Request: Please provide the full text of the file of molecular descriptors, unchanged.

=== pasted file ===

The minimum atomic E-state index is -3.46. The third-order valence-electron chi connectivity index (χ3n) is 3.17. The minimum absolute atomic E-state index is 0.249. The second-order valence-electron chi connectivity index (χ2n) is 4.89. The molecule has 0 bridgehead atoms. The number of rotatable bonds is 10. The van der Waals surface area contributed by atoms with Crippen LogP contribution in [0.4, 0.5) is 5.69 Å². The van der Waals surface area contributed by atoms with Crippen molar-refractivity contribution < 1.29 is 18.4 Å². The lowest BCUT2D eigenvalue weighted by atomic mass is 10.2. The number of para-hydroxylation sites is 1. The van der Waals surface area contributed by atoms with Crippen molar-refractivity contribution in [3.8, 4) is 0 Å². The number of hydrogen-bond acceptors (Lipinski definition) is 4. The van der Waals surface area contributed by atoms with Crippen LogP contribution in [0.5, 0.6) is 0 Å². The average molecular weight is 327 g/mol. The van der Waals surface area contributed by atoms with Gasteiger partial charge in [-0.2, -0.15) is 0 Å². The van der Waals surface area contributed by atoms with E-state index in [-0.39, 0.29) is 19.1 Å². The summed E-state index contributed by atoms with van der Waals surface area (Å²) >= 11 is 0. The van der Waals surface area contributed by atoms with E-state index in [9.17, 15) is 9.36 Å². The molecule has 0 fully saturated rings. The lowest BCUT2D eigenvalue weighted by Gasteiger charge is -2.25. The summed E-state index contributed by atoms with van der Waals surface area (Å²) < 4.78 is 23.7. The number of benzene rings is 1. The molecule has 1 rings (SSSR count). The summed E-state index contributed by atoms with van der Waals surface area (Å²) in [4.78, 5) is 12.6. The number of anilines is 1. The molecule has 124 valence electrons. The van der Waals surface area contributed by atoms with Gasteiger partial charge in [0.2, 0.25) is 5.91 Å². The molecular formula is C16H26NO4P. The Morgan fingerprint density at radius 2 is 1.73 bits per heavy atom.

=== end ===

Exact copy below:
The minimum atomic E-state index is -3.46. The third-order valence-electron chi connectivity index (χ3n) is 3.17. The minimum absolute atomic E-state index is 0.249. The second-order valence-electron chi connectivity index (χ2n) is 4.89. The molecule has 0 bridgehead atoms. The number of rotatable bonds is 10. The van der Waals surface area contributed by atoms with Crippen LogP contribution in [0.4, 0.5) is 5.69 Å². The van der Waals surface area contributed by atoms with Crippen molar-refractivity contribution < 1.29 is 18.4 Å². The lowest BCUT2D eigenvalue weighted by atomic mass is 10.2. The number of para-hydroxylation sites is 1. The van der Waals surface area contributed by atoms with Crippen molar-refractivity contribution in [3.8, 4) is 0 Å². The number of hydrogen-bond acceptors (Lipinski definition) is 4. The van der Waals surface area contributed by atoms with Crippen LogP contribution in [0.5, 0.6) is 0 Å². The average molecular weight is 327 g/mol. The van der Waals surface area contributed by atoms with Gasteiger partial charge in [-0.2, -0.15) is 0 Å². The van der Waals surface area contributed by atoms with E-state index in [-0.39, 0.29) is 19.1 Å². The summed E-state index contributed by atoms with van der Waals surface area (Å²) >= 11 is 0. The van der Waals surface area contributed by atoms with E-state index in [9.17, 15) is 9.36 Å². The molecule has 0 fully saturated rings. The lowest BCUT2D eigenvalue weighted by Gasteiger charge is -2.25. The summed E-state index contributed by atoms with van der Waals surface area (Å²) < 4.78 is 23.7. The number of benzene rings is 1. The molecule has 1 rings (SSSR count). The summed E-state index contributed by atoms with van der Waals surface area (Å²) in [4.78, 5) is 12.6. The number of anilines is 1. The molecule has 124 valence electrons. The van der Waals surface area contributed by atoms with Gasteiger partial charge in [0.2, 0.25) is 5.91 Å². The molecular formula is C16H26NO4P. The Morgan fingerprint density at radius 2 is 1.73 bits per heavy atom.